I enlisted in the Air Force right out of high school at eighteen. It was 1972, I had no interest in going to college at that time, my draft number was 9, and I was most likely headed to Vietnam. I had loved air planes since childhood, so joining the Air Force seemed my logical next move. After my discharge from the service I returned to Atlanta where I worked a variety of jobs during the day and attended college at night.
It was around this time that I discovered Soaring. All it took was one introductory flight and I was hooked. For the better part of the following year I spent most of my weekends, weather permitting, flying sailplanes. The lure of aviation ultimately became so strong that I decided to put my academic endeavors on hold, and entered technical school. Two years later I was a licensed aircraft mechanic working at a local airport. Aviation was an all consuming passion for me, yet between working on aircraft, flying and a short lived affair with skydiving, I still found time to paint the occasional watercolor, or illuminate a letter to a friend.
At the end of a particularly cold winter, spent working in an unheated hangar, I found myself tempted to change careers when the father of a friend, who owned a graphic design company, offered me a job as a paste up artist. The idea of working in any sort of art related business was impossible to resist, so I made the decision to mothball my tools, and accept his offer. I gave my notice at the airport and a two weeks later I was sitting at a drafting table working as an “artist”.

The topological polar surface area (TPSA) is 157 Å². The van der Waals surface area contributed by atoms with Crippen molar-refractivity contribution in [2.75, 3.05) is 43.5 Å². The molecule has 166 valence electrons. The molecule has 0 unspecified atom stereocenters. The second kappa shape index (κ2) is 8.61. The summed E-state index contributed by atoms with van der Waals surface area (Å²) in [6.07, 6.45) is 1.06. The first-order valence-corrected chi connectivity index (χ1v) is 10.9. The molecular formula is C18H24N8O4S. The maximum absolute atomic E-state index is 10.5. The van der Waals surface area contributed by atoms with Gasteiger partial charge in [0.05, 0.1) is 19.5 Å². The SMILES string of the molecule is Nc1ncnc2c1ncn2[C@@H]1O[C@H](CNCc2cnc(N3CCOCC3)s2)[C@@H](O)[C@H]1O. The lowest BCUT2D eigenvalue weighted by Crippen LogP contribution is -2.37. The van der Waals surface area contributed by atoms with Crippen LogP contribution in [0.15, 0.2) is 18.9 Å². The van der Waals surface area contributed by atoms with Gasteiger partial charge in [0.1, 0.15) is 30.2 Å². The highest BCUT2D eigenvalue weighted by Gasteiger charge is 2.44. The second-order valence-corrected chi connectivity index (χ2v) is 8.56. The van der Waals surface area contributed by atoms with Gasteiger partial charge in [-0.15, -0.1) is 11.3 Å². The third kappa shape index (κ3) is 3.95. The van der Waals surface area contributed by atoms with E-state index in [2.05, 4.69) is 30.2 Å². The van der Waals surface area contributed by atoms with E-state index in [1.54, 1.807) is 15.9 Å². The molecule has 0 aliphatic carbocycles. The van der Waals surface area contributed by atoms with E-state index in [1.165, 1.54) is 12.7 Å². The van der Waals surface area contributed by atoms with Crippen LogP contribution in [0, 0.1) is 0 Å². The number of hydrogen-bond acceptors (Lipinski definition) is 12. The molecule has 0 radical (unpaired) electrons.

A couple of years after that a chance reunion with my high school friend Michel Valin led to employment, and eventual partnership, in his typesetting/graphic design company. It was a great job but sadly, towards the end of our sixth year of operation, the growing popularity of desktop publishing had taken such a heavy toll on our business that we reluctantly agreed to close our shop. In the year that followed I worked for a number of design firms on a salaried, and freelance basis.
Ready to give up the freelance life for a “stable” job with a regular paycheck, I made the decision to follow in the footsteps of my wife Karen, who at the time was working as a registered nurse. A year of prerequisite classes and two, very tough, years of nursing school later, I was working as an RN.
My nursing career began in the ER, but I eventually moved to the operating room. I had been working as a nurse for ten years when our friends Jeff and Leslie Cohen told Karen and I how they had begun to sell their artwork via the internet. Excited by the prospect Karen and I decided to give it a try ourselves, and quickly discovered it was possible. The following year was spent working days in the OR, and painting at night and on weekends. By the close of that year I had been accepted into my first gallery. The income from that gallery, combined with my internet sales had reached a point that I felt confident to take the leap and begin to paint full-time.
That was thirteen years ago. I am currently represented by four fine art galleries in the United States, and my work is in numerous private and corporate collections domestically and abroad.